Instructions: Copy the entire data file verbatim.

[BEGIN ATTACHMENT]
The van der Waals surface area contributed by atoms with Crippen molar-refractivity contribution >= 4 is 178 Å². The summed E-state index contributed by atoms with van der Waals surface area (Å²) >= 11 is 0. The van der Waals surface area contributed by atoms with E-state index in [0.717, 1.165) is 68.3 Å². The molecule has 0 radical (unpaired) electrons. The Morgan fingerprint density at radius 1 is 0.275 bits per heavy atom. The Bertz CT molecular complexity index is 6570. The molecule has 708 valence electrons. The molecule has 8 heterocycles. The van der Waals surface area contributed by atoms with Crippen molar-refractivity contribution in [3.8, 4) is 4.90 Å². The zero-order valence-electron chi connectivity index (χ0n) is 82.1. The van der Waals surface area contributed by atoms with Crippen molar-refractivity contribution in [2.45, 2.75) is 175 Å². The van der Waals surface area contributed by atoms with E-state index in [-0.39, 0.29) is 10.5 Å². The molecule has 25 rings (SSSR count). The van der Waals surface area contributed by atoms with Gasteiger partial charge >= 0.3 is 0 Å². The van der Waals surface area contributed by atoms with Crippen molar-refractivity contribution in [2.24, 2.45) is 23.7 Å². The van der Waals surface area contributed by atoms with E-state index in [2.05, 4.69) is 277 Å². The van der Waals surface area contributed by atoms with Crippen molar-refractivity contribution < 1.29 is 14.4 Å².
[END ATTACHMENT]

The van der Waals surface area contributed by atoms with Crippen molar-refractivity contribution >= 4 is 178 Å². The summed E-state index contributed by atoms with van der Waals surface area (Å²) >= 11 is 0. The van der Waals surface area contributed by atoms with E-state index in [0.717, 1.165) is 68.3 Å². The molecule has 0 radical (unpaired) electrons. The Morgan fingerprint density at radius 1 is 0.275 bits per heavy atom. The Bertz CT molecular complexity index is 6570. The molecule has 708 valence electrons. The molecule has 8 heterocycles. The van der Waals surface area contributed by atoms with Crippen molar-refractivity contribution in [3.8, 4) is 4.90 Å². The zero-order valence-electron chi connectivity index (χ0n) is 82.1. The van der Waals surface area contributed by atoms with Crippen molar-refractivity contribution in [2.45, 2.75) is 175 Å². The van der Waals surface area contributed by atoms with E-state index in [-0.39, 0.29) is 10.5 Å². The molecule has 25 rings (SSSR count). The van der Waals surface area contributed by atoms with Gasteiger partial charge >= 0.3 is 0 Å². The van der Waals surface area contributed by atoms with Crippen molar-refractivity contribution in [2.24, 2.45) is 23.7 Å². The van der Waals surface area contributed by atoms with E-state index in [2.05, 4.69) is 277 Å². The van der Waals surface area contributed by atoms with Crippen molar-refractivity contribution < 1.29 is 14.4 Å².